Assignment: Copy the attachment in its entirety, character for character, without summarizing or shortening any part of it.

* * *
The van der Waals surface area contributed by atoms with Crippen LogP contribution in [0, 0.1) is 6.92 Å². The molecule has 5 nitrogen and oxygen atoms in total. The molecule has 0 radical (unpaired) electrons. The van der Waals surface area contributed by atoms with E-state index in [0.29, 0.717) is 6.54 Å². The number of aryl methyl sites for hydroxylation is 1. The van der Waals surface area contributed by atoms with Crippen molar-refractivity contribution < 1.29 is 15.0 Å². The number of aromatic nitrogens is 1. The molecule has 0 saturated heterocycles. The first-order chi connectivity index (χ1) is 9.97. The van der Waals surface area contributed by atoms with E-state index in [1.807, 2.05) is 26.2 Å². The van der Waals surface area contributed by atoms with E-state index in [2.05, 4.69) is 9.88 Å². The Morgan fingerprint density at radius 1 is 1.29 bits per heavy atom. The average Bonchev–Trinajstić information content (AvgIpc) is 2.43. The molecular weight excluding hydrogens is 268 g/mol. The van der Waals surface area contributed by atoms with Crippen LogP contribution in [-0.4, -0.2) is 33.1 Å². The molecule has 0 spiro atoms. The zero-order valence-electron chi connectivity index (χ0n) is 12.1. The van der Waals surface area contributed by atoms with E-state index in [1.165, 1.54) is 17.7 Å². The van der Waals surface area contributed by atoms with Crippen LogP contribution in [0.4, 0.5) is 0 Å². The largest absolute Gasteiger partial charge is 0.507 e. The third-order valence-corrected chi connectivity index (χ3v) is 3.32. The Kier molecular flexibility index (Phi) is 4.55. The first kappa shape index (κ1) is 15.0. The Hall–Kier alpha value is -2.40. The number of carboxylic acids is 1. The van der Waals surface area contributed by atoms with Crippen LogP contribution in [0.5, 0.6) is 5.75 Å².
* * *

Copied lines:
The van der Waals surface area contributed by atoms with Crippen LogP contribution in [0, 0.1) is 6.92 Å². The molecule has 5 nitrogen and oxygen atoms in total. The molecule has 0 radical (unpaired) electrons. The van der Waals surface area contributed by atoms with E-state index in [0.29, 0.717) is 6.54 Å². The number of aryl methyl sites for hydroxylation is 1. The van der Waals surface area contributed by atoms with Crippen molar-refractivity contribution < 1.29 is 15.0 Å². The number of aromatic nitrogens is 1. The molecule has 0 saturated heterocycles. The first-order chi connectivity index (χ1) is 9.97. The van der Waals surface area contributed by atoms with E-state index in [1.807, 2.05) is 26.2 Å². The van der Waals surface area contributed by atoms with E-state index in [2.05, 4.69) is 9.88 Å². The Morgan fingerprint density at radius 1 is 1.29 bits per heavy atom. The average Bonchev–Trinajstić information content (AvgIpc) is 2.43. The molecular weight excluding hydrogens is 268 g/mol. The van der Waals surface area contributed by atoms with Crippen LogP contribution in [-0.4, -0.2) is 33.1 Å². The molecule has 0 spiro atoms. The zero-order valence-electron chi connectivity index (χ0n) is 12.1. The van der Waals surface area contributed by atoms with E-state index in [1.165, 1.54) is 17.7 Å². The van der Waals surface area contributed by atoms with Crippen LogP contribution in [0.4, 0.5) is 0 Å². The largest absolute Gasteiger partial charge is 0.507 e. The third-order valence-corrected chi connectivity index (χ3v) is 3.32. The Kier molecular flexibility index (Phi) is 4.55. The first kappa shape index (κ1) is 15.0. The Hall–Kier alpha value is -2.40. The number of carboxylic acids is 1. The van der Waals surface area contributed by atoms with Crippen LogP contribution in [0.5, 0.6) is 5.75 Å².